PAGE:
Under the Committee of the Whole, meetings generally begin at 7PM, averaging 3.05 hours in length. If you are a Staff member, depending on where your particular item lands on the Committee of the Whole agenda, you might be spending the better part of your personal evening waiting for the Committee to reach your item.

The “high performance” promised by the COTW system should not come at the cost of Staff’s personal/private time. However, seeing Staff now having to give up entire evenings, just to deliver a short report is evidence enough that “high performance” has little consideration for this personal time. Another strike.

Reduction of Council/Staff Dynamic

Under the previous Standing Committee system, there was always one or multiple Staff members available to discuss reports and answer questions that would arise at the Committee meetings. It also provided an informal forum where elected representatives and Staff could share concerns and ideas to the betterment of the Town.

The Committee of the Whole system has largely erased that. Staff typically only appear before Members of Council to verbally supplement their report and/or answer questions regarding such. This “scheduled appearance” format diminishes, to a negative degree, the dynamics and lines of communication between Council and Staff.

In order for Members of Council to make full and proper decisions for the community, opportunities for Staff input should never be limited, rather they should be encouraged.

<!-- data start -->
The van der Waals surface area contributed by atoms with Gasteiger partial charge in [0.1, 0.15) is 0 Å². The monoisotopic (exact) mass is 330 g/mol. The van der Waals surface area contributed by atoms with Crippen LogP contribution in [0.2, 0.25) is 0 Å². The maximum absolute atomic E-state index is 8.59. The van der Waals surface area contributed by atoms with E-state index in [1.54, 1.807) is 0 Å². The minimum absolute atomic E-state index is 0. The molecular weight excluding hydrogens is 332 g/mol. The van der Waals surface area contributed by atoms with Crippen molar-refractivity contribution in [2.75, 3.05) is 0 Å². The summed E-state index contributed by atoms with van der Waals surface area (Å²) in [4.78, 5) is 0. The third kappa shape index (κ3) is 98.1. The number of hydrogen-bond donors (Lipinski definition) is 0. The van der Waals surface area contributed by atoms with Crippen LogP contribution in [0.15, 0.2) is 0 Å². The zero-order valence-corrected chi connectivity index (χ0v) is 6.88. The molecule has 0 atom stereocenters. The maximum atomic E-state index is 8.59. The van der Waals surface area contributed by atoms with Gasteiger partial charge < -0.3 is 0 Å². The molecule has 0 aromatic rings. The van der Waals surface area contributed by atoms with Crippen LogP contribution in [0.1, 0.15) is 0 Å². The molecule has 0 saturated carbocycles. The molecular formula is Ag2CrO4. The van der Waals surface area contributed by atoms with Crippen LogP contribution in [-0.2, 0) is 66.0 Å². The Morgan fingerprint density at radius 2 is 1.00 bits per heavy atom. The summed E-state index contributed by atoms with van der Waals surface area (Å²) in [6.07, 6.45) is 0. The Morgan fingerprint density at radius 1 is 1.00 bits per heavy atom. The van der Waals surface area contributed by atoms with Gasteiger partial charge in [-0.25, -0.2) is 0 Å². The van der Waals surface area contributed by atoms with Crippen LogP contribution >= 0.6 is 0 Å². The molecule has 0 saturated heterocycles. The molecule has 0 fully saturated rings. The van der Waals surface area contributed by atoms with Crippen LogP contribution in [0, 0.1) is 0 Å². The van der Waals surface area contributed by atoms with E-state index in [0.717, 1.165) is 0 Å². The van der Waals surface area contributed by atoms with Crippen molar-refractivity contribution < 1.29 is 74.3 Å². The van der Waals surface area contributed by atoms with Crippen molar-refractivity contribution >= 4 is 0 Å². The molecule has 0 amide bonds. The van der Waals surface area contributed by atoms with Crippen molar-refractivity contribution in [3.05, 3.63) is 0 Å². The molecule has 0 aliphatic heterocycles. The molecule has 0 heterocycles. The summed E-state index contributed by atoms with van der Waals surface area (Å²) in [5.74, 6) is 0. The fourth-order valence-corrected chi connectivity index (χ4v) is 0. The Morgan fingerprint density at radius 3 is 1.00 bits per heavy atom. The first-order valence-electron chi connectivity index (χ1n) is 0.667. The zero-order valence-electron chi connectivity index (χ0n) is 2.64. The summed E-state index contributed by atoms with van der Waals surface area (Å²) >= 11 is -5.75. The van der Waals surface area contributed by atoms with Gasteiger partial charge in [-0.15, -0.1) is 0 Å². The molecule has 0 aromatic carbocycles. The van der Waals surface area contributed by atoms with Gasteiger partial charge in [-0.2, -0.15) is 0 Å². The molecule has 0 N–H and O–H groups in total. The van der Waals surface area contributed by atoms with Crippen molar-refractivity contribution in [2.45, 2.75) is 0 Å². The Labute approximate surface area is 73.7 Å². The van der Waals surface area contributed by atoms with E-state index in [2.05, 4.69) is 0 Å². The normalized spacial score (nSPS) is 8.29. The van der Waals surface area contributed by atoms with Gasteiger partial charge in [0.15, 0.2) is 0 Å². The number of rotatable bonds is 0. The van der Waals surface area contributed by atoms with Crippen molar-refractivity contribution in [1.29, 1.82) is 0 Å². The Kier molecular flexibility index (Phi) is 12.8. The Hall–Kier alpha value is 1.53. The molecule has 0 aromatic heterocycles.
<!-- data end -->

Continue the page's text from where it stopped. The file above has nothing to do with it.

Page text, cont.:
Everybody Gets A Vote Now – Not Exactly!

The Staff report recommending disbanding Standing Committees and moving to COTW stated there was “reduced accountability as only appointed members of the Committees are allowed to vote”.

While this may appear to be correct on it’s face, the reality is that under the Standing Committee system, any matter that came from Standing Committee reports and minutes could be lifted for separate consideration of all Members of Council to vote on.

Nothing has been really gained in this regard under the COTW.

Less Transparency

Accountability and Transparency are one of Council’s “Strategic Priorities” and while in principle the COTW system would lead to more of this, in implementation it has stumbled out of the gate with little prospect of a strong finish.

Recent motions put forth by Councillors to get more regular departmental updates, including those regarding Planning and Development have been defeated 5-4. Through discussion on these motions, it is obvious there is less information being presented to decision-makers in Council… even though they ultimately steer the ship called Town Hall.

Conclusion

Is the Committee of Whole really working? It depends who you ask, but for the majority of residents, the answer is no. It might be a good time for Council to collaborate on a “report-card” and see if their vision of Committee of the Whole actually materialized.

If the answer is no, then it might be a good use of those extra 2.2 hours to reconsider. Grimsby certainly wouldn’t be the first municipality to scrap a Committee of the Whole experiment.